Equipping IAS Officers for Manufacturing Sector

From Current Affairs Notes for UPSC » Editorials & In-depths » This topic

India’s economic growth in the near future depends on the manufacturing sector taking off. This is especially vital as the pandemic has dealt an unprecedented blow to the more dominant service sector. If India is to develop into a manufacturing hub, policy-level actions are necessary. However, something equally important is the proper implementation of these policies.

This topic of “Equipping IAS Officers for Manufacturing Sector” is important from the perspective of the UPSC IAS Examination, which falls under General Studies Portion.

Why is manufacturing sector important?

  • The Indian economy is dominated by services sector (accounting for 54% of GDP), while the manufacturing sector growth remains abysmal. This is despite the availability of abundant resources and cheap labor- ingredients necessary to make India a global manufacturing hub.
  • The high contact jobs in the services sector, like hospitality, tourism, aviation and entertainment, were the 1st to collapse when the lockdown was imposed.
  • The high dependence on services sector meant that the lockdown triggered a massive wave of job losses and businesses’ collapse.
  • Even now, as the services sector continues to struggle to return to normalcy, post-pandemic, the situation calls for a strong manufacturing push.
  • A rapidly growing manufacturing sector is key to addressing the issues of unemployment and poverty.
  • Apart from employment concerns, manufacturing sector growth is key to future economic growth- something that could stagnate if it depends primarily on services, agriculture and exports.
  • It would help reduce the import-dependence for non-essential goods.

Why focus on IAS officers here?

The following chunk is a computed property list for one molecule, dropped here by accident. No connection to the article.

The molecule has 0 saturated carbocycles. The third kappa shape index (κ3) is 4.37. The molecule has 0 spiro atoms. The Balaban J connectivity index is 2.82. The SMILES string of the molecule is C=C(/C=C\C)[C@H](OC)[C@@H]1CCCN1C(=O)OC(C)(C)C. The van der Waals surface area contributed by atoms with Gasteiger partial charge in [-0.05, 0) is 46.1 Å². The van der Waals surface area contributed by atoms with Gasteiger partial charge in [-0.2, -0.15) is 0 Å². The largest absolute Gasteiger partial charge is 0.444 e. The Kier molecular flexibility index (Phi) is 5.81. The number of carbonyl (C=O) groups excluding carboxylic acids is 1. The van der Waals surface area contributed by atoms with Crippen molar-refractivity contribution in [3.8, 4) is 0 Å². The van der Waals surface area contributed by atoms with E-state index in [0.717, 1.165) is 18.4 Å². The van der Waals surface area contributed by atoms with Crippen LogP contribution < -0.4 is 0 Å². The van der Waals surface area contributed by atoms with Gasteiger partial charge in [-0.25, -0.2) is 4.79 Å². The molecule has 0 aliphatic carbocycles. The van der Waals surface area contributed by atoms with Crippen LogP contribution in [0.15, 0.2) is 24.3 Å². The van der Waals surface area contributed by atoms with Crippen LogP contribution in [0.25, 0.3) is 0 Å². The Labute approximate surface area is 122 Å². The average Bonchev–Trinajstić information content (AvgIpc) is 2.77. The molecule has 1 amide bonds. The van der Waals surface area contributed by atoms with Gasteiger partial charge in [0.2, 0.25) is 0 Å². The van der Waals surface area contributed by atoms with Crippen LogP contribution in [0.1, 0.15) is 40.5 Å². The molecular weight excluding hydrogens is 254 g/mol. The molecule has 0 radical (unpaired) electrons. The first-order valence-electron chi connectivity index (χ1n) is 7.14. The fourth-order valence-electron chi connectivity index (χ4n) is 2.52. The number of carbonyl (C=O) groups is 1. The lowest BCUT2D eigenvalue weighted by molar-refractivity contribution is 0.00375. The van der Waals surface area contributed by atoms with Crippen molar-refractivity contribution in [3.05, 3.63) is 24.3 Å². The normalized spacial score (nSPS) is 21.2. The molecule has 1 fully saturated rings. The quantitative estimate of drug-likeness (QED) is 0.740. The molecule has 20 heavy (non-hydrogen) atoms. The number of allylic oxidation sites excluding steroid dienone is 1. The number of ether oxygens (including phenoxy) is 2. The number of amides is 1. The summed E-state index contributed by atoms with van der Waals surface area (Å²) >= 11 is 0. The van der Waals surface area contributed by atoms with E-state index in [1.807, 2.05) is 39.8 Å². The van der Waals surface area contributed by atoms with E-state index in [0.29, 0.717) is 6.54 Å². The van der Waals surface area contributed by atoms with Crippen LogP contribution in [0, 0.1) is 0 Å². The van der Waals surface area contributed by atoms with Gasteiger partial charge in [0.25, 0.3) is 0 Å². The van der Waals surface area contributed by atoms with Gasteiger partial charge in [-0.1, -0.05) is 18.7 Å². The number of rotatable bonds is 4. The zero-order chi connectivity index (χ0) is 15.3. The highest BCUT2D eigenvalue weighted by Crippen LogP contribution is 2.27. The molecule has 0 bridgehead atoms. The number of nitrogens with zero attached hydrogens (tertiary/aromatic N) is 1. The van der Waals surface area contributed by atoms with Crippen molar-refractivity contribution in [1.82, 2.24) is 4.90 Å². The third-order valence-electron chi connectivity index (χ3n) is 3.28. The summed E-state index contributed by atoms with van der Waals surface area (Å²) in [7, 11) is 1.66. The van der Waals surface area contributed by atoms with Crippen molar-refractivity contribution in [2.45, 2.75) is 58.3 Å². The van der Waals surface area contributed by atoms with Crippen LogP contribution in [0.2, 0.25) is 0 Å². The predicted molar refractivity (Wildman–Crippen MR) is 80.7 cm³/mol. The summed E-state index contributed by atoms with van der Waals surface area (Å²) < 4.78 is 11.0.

• To realize this potential, a number of key policy changes, like the Make in India, EoDB policies, etc. have been implemented. However, these efforts haven’t resulted in a significant increase in manufacturing sector growth. Investments into the sector continue to be inadequate.
  • The lack of desired results, goes beyond the pandemic’s and lockdown’s fallouts.
  • Note that, while the policies’ vision is laid down by the political leadership, its translation into ground reality is the responsibility of IAS officers.
    • These officers hold most of the senior posts in secretariats and districts.
    • They formulate the framework rules for implementing the policies at the ground level.
    • They are responsible for ensuring that the civil servants under them are adequately trained, skilled, motivated and guided towards beneficial outcomes for the society.
  • The current recruitment system for higher civil services brings in high quality personnel, it doesn’t automatically translate into good results as these posts require specialized knowledge and field-experience.
  • There are repeated failures in the areas of strategy development, implementation planning and execution- which are individual officers’ functions.
  • There are many reasons for why existing personnel have been failing in these areas:
    • Inadequate knowledge/ skill
    • Lack of motivation
    • Weak supervision
    • Environmental constraints, etc.
  • Hence, the area needing work is improving our implementation capacity.

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What is required of these officers?

  • It is vital for the officers to have good domain knowledge of the sector.
  • The officers working in the manufacturing sector aspects relevant to policy-making need to appreciate the necessity of stable policy environment. Stability of policies is key to attracting long term investments in the sector.